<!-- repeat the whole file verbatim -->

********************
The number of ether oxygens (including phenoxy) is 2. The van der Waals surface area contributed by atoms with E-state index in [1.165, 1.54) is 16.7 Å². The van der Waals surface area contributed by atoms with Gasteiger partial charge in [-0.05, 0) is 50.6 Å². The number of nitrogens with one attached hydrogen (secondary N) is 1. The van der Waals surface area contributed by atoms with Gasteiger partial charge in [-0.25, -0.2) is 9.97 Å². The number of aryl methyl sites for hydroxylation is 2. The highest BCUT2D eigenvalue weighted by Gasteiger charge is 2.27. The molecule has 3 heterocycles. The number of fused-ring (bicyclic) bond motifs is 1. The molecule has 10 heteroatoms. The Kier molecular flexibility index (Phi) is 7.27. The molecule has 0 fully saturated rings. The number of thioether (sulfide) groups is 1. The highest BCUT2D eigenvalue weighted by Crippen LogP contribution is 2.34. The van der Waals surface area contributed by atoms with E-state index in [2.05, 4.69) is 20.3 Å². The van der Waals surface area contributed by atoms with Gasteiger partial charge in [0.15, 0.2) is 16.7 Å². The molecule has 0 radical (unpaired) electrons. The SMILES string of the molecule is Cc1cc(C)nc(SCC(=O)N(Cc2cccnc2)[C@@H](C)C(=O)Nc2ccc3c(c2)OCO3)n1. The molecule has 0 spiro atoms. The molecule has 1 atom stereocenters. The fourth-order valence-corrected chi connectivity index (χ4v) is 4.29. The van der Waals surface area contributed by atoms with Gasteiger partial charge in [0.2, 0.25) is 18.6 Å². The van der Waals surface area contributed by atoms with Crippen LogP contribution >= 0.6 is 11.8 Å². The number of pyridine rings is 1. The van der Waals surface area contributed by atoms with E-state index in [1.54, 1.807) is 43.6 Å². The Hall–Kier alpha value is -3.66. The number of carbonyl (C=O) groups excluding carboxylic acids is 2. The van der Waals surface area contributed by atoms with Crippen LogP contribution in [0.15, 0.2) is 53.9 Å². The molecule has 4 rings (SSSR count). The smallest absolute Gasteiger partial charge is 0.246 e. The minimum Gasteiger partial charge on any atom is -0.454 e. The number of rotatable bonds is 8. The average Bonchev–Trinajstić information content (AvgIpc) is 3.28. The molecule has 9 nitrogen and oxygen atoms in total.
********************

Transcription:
The number of ether oxygens (including phenoxy) is 2. The van der Waals surface area contributed by atoms with E-state index in [1.165, 1.54) is 16.7 Å². The van der Waals surface area contributed by atoms with Gasteiger partial charge in [-0.05, 0) is 50.6 Å². The number of nitrogens with one attached hydrogen (secondary N) is 1. The van der Waals surface area contributed by atoms with Gasteiger partial charge in [-0.25, -0.2) is 9.97 Å². The number of aryl methyl sites for hydroxylation is 2. The highest BCUT2D eigenvalue weighted by Gasteiger charge is 2.27. The molecule has 3 heterocycles. The number of fused-ring (bicyclic) bond motifs is 1. The molecule has 10 heteroatoms. The Kier molecular flexibility index (Phi) is 7.27. The molecule has 0 fully saturated rings. The number of thioether (sulfide) groups is 1. The highest BCUT2D eigenvalue weighted by Crippen LogP contribution is 2.34. The van der Waals surface area contributed by atoms with E-state index in [2.05, 4.69) is 20.3 Å². The van der Waals surface area contributed by atoms with Gasteiger partial charge in [0.15, 0.2) is 16.7 Å². The molecule has 0 radical (unpaired) electrons. The SMILES string of the molecule is Cc1cc(C)nc(SCC(=O)N(Cc2cccnc2)[C@@H](C)C(=O)Nc2ccc3c(c2)OCO3)n1. The molecule has 0 spiro atoms. The molecule has 1 atom stereocenters. The fourth-order valence-corrected chi connectivity index (χ4v) is 4.29. The van der Waals surface area contributed by atoms with Gasteiger partial charge in [0.2, 0.25) is 18.6 Å². The van der Waals surface area contributed by atoms with Crippen LogP contribution >= 0.6 is 11.8 Å². The number of pyridine rings is 1. The van der Waals surface area contributed by atoms with E-state index in [1.54, 1.807) is 43.6 Å². The Hall–Kier alpha value is -3.66. The number of carbonyl (C=O) groups excluding carboxylic acids is 2. The van der Waals surface area contributed by atoms with Crippen LogP contribution in [0.15, 0.2) is 53.9 Å². The molecule has 4 rings (SSSR count). The smallest absolute Gasteiger partial charge is 0.246 e. The minimum Gasteiger partial charge on any atom is -0.454 e. The number of rotatable bonds is 8. The average Bonchev–Trinajstić information content (AvgIpc) is 3.28. The molecule has 9 nitrogen and oxygen atoms in total.